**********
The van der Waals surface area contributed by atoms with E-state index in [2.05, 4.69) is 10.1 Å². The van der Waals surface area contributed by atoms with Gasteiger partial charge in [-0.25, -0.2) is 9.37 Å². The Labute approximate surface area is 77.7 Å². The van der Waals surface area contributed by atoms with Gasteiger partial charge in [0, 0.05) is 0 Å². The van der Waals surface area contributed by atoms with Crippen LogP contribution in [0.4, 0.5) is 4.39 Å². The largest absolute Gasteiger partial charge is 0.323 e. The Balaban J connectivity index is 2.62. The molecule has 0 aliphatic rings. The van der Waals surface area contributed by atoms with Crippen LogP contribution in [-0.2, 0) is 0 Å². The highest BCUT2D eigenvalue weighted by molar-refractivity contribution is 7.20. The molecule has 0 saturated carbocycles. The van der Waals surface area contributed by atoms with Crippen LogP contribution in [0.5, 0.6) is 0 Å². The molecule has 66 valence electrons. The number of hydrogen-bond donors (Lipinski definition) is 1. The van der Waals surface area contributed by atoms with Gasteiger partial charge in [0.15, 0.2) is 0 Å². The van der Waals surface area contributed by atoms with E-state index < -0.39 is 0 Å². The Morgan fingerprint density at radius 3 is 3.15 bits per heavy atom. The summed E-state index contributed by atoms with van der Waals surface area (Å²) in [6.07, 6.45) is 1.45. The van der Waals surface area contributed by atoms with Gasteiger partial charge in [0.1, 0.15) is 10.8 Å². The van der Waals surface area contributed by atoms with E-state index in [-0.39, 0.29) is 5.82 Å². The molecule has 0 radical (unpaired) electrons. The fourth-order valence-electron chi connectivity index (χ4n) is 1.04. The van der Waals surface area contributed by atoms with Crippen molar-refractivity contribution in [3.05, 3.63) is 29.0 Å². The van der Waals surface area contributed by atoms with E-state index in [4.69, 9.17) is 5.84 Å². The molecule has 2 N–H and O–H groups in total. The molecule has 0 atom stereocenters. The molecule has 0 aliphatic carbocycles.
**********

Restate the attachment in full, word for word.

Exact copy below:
The van der Waals surface area contributed by atoms with E-state index in [2.05, 4.69) is 10.1 Å². The van der Waals surface area contributed by atoms with Gasteiger partial charge in [-0.25, -0.2) is 9.37 Å². The Labute approximate surface area is 77.7 Å². The van der Waals surface area contributed by atoms with Gasteiger partial charge in [0, 0.05) is 0 Å². The van der Waals surface area contributed by atoms with Crippen LogP contribution in [0.4, 0.5) is 4.39 Å². The largest absolute Gasteiger partial charge is 0.323 e. The Balaban J connectivity index is 2.62. The molecule has 0 aliphatic rings. The van der Waals surface area contributed by atoms with Crippen LogP contribution in [-0.2, 0) is 0 Å². The highest BCUT2D eigenvalue weighted by molar-refractivity contribution is 7.20. The molecule has 0 saturated carbocycles. The van der Waals surface area contributed by atoms with Crippen LogP contribution in [0.5, 0.6) is 0 Å². The molecule has 66 valence electrons. The number of hydrogen-bond donors (Lipinski definition) is 1. The van der Waals surface area contributed by atoms with Gasteiger partial charge in [0.15, 0.2) is 0 Å². The van der Waals surface area contributed by atoms with E-state index < -0.39 is 0 Å². The Morgan fingerprint density at radius 3 is 3.15 bits per heavy atom. The summed E-state index contributed by atoms with van der Waals surface area (Å²) in [6.07, 6.45) is 1.45. The van der Waals surface area contributed by atoms with Gasteiger partial charge in [0.1, 0.15) is 10.8 Å². The van der Waals surface area contributed by atoms with E-state index in [-0.39, 0.29) is 5.82 Å². The molecule has 0 radical (unpaired) electrons. The fourth-order valence-electron chi connectivity index (χ4n) is 1.04. The van der Waals surface area contributed by atoms with Crippen molar-refractivity contribution in [3.05, 3.63) is 29.0 Å². The van der Waals surface area contributed by atoms with E-state index in [4.69, 9.17) is 5.84 Å². The molecule has 2 N–H and O–H groups in total. The molecule has 0 atom stereocenters. The molecule has 0 aliphatic carbocycles.